Conclusion

The Bolsheviks were able to learn quickly form the failures of the Government, and established strong, promising economic, social and political reform that enabled them to overthrow the Provisional Government. F. List of sources Footnotes 1. Fitzpatrick, Sheila, Ed 1982.The Russian Revolution. New York, Oxford University Press. P. 40 2. Fitzpatrick, The Russian Revolution, P. 40 3. Moorehead, Alan, Ed 1958. The Russian Revolution. New York, Carroll & Graf Publishers Inc. P.159 4. Moorehead, The Russian Revolution, P. 151 5. Moorehead, The Russian Revolution, P. 158 6. Fitzpatrick, The Russian Revolution, P. 40 7. Fitzpatrick, The Russian Revolution, P. 43 8. Acton, Edward, 1990. Rethinking the Russian Revolution. New York, Replika Press Pvt. Ltd. P.129 9. Acton, Rethinking the Russian Revolution. P. 129 10. Acton, Rethinking the Russian Revolution. P. 130 11. Acton, Rethinking the Russian Revolution. P. 130 12. Deutscher, Isaac, Ed 1967. The Unfinished Revolution Russia 1917-1967. U.S.A. Oxford University Press. P. 9 13. Pipes, Richard, Ed 1995. Three "Whys" of the Russian Revolution. Toronto, Vintage Books, P. 33 14. Acton, Rethinking the Russian Revolution. P. 132 15. Fitzpatrick, The Russian Revolution, P. 48 16. Acton, Rethinking the Russian Revolution. P. 130 17. Acton, Rethinking the Russian Revolution. P. 133 18. Moorehead, The Russian Revolution, P. 163 19. Acton, Rethinking the Russian Revolution. P. 134 20. Moorehead, The Russian Revolution, P. ...read more.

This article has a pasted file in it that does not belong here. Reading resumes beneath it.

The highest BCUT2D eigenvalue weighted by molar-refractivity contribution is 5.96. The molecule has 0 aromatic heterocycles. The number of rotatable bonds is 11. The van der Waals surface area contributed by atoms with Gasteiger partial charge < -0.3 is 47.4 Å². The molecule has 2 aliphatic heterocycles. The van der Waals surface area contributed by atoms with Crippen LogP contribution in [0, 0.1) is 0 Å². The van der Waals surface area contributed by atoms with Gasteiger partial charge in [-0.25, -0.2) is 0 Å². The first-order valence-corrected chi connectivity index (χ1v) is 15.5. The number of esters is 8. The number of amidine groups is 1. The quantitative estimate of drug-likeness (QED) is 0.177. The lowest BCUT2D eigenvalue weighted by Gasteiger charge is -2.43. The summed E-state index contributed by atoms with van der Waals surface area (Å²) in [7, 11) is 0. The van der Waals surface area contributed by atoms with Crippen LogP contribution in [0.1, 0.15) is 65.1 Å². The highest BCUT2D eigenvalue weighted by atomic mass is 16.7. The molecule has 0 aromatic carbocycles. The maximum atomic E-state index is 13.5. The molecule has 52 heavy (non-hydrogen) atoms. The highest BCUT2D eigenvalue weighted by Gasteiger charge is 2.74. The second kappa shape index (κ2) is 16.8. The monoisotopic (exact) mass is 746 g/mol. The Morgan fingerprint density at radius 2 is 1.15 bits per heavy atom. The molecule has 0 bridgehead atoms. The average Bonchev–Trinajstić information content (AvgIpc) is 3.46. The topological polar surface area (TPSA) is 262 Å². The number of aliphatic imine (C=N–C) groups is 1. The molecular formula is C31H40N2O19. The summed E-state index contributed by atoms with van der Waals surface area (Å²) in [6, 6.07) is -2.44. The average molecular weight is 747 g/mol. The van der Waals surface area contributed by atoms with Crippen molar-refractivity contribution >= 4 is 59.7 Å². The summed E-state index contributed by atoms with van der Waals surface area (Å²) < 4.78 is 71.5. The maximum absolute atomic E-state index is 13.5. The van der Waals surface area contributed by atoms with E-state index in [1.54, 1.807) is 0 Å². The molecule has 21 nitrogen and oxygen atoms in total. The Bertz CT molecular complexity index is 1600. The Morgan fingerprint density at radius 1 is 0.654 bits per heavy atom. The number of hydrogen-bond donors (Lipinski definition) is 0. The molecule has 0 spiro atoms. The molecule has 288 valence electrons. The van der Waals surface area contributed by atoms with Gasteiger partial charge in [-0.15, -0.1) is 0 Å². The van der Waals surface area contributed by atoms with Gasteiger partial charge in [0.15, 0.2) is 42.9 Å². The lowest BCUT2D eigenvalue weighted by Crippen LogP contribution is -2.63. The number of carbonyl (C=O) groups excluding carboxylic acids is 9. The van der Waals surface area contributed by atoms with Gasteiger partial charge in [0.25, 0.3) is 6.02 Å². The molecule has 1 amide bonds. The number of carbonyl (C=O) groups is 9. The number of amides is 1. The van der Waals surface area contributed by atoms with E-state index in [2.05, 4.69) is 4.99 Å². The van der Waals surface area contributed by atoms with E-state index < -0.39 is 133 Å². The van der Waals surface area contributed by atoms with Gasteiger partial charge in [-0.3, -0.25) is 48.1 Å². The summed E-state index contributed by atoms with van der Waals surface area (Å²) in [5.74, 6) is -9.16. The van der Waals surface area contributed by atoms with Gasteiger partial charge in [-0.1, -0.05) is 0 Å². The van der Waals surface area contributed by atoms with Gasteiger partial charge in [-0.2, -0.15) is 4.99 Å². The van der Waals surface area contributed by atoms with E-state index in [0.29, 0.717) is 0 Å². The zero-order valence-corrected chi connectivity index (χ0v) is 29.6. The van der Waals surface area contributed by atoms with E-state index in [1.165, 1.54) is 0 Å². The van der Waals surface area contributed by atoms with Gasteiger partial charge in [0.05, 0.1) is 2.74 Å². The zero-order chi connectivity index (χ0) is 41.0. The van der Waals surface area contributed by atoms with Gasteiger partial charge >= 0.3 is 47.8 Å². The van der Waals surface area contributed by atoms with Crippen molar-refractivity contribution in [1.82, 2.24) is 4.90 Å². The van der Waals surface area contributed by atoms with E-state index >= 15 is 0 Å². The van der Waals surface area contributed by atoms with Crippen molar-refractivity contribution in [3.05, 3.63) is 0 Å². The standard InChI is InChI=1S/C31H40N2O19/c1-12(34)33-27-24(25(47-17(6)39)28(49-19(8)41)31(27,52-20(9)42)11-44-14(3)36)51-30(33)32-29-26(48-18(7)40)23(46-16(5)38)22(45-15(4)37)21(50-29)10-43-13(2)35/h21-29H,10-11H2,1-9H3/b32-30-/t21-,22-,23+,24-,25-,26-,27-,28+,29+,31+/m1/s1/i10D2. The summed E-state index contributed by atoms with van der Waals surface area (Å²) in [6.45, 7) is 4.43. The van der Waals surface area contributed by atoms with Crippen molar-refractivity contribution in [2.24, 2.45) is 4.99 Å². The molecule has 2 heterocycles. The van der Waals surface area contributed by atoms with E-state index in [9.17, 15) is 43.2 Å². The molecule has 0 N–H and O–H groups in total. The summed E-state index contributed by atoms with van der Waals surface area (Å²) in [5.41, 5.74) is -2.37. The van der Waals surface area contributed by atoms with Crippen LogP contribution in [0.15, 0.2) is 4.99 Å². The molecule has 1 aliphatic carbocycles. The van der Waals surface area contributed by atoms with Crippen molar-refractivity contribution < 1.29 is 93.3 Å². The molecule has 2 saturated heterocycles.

The above preview is unformatted text

This student written piece of work is one of many that can be found in our GCSE Politics section.

Found what you're looking for?

  • Start learning 29% faster today
  • 150,000+ documents available
  • Just £6.99 a month

Not the one? Search for your essay title...
  • Join over 1.2 million students every month
  • Accelerate your learning by 29%
  • Unlimited access from just £6.99 per month

See related essaysSee related essays

Related GCSE Politics essays

  1. Was the provisional government doomed to failure from the beginning

    As the provisional government was only a short-term leader for the country, they could not make long-term decisions and carry them out. The problems in Russia were dreadful and needed solving instantaneously if they were to avoid any kind of revolution.

  2. What were the causes of the 1905 Russian Revolution? How successful was this revolution?

    If there was discontent amongst the armed forces Nicholas would not be able to stop the riots and demonstrations leading to lack of control. It was therefore vital that Nicholas kept control of his army. In October 1905, a general strike spread from Moscow to other cities.